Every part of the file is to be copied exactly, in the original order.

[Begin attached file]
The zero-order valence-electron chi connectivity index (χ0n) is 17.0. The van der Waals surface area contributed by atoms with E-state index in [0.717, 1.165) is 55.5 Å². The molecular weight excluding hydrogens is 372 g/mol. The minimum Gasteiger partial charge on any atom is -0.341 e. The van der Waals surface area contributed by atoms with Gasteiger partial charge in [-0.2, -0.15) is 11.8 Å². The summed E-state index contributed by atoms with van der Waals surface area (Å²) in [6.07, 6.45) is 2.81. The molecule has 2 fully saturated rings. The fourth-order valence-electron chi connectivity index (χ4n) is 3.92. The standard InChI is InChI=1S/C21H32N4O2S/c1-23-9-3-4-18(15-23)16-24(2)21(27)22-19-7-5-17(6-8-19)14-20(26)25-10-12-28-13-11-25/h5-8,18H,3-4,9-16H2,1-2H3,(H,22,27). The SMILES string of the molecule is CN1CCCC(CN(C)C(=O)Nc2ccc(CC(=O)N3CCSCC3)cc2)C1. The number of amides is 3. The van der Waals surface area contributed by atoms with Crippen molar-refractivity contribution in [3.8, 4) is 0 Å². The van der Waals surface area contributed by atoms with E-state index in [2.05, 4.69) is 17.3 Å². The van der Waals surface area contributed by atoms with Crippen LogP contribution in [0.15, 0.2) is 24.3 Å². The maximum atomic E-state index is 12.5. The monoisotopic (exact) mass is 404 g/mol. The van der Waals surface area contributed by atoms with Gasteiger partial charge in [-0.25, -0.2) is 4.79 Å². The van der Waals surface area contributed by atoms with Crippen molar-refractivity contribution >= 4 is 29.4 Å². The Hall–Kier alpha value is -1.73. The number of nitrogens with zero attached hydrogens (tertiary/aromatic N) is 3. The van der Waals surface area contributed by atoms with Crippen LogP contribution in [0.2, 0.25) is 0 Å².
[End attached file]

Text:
The zero-order valence-electron chi connectivity index (χ0n) is 17.0. The van der Waals surface area contributed by atoms with E-state index in [0.717, 1.165) is 55.5 Å². The molecular weight excluding hydrogens is 372 g/mol. The minimum Gasteiger partial charge on any atom is -0.341 e. The van der Waals surface area contributed by atoms with Gasteiger partial charge in [-0.2, -0.15) is 11.8 Å². The summed E-state index contributed by atoms with van der Waals surface area (Å²) in [6.07, 6.45) is 2.81. The molecule has 2 fully saturated rings. The fourth-order valence-electron chi connectivity index (χ4n) is 3.92. The standard InChI is InChI=1S/C21H32N4O2S/c1-23-9-3-4-18(15-23)16-24(2)21(27)22-19-7-5-17(6-8-19)14-20(26)25-10-12-28-13-11-25/h5-8,18H,3-4,9-16H2,1-2H3,(H,22,27). The SMILES string of the molecule is CN1CCCC(CN(C)C(=O)Nc2ccc(CC(=O)N3CCSCC3)cc2)C1. The number of amides is 3. The van der Waals surface area contributed by atoms with Crippen molar-refractivity contribution in [3.8, 4) is 0 Å². The van der Waals surface area contributed by atoms with E-state index in [2.05, 4.69) is 17.3 Å². The van der Waals surface area contributed by atoms with Crippen LogP contribution in [0.15, 0.2) is 24.3 Å². The maximum atomic E-state index is 12.5. The monoisotopic (exact) mass is 404 g/mol. The van der Waals surface area contributed by atoms with Gasteiger partial charge in [-0.25, -0.2) is 4.79 Å². The van der Waals surface area contributed by atoms with Crippen molar-refractivity contribution >= 4 is 29.4 Å². The Hall–Kier alpha value is -1.73. The number of nitrogens with zero attached hydrogens (tertiary/aromatic N) is 3. The van der Waals surface area contributed by atoms with Crippen LogP contribution in [0.2, 0.25) is 0 Å².